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Abstract / Description of output
In meiosis, a supramolecular protein structure, the synaptonemal complex (SC), assembles between homologous chromosomes to facilitate their recombination. Mammalian SC formation is thought to involve hierarchical zipper-like assembly of an SYCP1 protein lattice that recruits stabilizing central element (CE) proteins as it extends. Here we combine biochemical approaches with separation-of-function mutagenesis in mice to show that, rather than stabilizing the SYCP1 lattice, the CE protein SYCE3 actively remodels this structure during synapsis. We find that SYCP1 tetramers undergo conformational change into 2:1 heterotrimers on SYCE3 binding, removing their assembly interfaces and disrupting the SYCP1 lattice. SYCE3 then establishes a new lattice by its self-assembly mimicking the role of the disrupted interface in tethering together SYCP1 dimers. SYCE3 also interacts with CE complexes SYCE1–SIX6OS1 and SYCE2–TEX12, providing a mechanism for their recruitment. Thus, SYCE3 remodels the SYCP1 lattice into a CE-binding integrated SYCP1–SYCE3 lattice to achieve long-range synapsis by a mature SC.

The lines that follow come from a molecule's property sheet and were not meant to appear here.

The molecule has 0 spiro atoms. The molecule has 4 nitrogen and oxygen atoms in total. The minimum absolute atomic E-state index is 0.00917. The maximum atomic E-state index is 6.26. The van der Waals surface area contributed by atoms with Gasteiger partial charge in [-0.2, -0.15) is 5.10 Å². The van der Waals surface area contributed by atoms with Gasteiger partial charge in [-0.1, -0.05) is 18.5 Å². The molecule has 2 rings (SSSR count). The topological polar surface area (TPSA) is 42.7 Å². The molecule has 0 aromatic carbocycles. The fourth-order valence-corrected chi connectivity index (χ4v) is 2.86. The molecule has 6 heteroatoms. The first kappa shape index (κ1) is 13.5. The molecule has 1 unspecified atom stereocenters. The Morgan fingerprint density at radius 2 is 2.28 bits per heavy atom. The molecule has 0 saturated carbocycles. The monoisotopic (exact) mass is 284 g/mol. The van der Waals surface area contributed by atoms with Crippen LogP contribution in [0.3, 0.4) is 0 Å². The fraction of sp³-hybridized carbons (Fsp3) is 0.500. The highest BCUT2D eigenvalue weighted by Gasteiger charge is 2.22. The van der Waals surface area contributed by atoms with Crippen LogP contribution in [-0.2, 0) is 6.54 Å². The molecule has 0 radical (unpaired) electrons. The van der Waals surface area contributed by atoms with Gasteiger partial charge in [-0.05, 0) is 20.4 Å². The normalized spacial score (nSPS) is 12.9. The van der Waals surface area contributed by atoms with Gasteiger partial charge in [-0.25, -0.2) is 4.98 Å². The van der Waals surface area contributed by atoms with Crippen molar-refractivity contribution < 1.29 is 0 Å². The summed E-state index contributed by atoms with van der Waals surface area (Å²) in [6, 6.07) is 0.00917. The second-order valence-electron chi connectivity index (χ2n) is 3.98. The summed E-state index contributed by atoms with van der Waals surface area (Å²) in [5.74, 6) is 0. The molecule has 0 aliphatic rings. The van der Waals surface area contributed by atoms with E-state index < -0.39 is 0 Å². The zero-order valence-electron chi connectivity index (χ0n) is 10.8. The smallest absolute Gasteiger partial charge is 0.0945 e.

Keywords / Materials (for Non-textual outputs)
- synaptonemal complex
- small-angle X-ray scattering
- bioimage analysis
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- 1 Active
15/02/21 → 14/02/26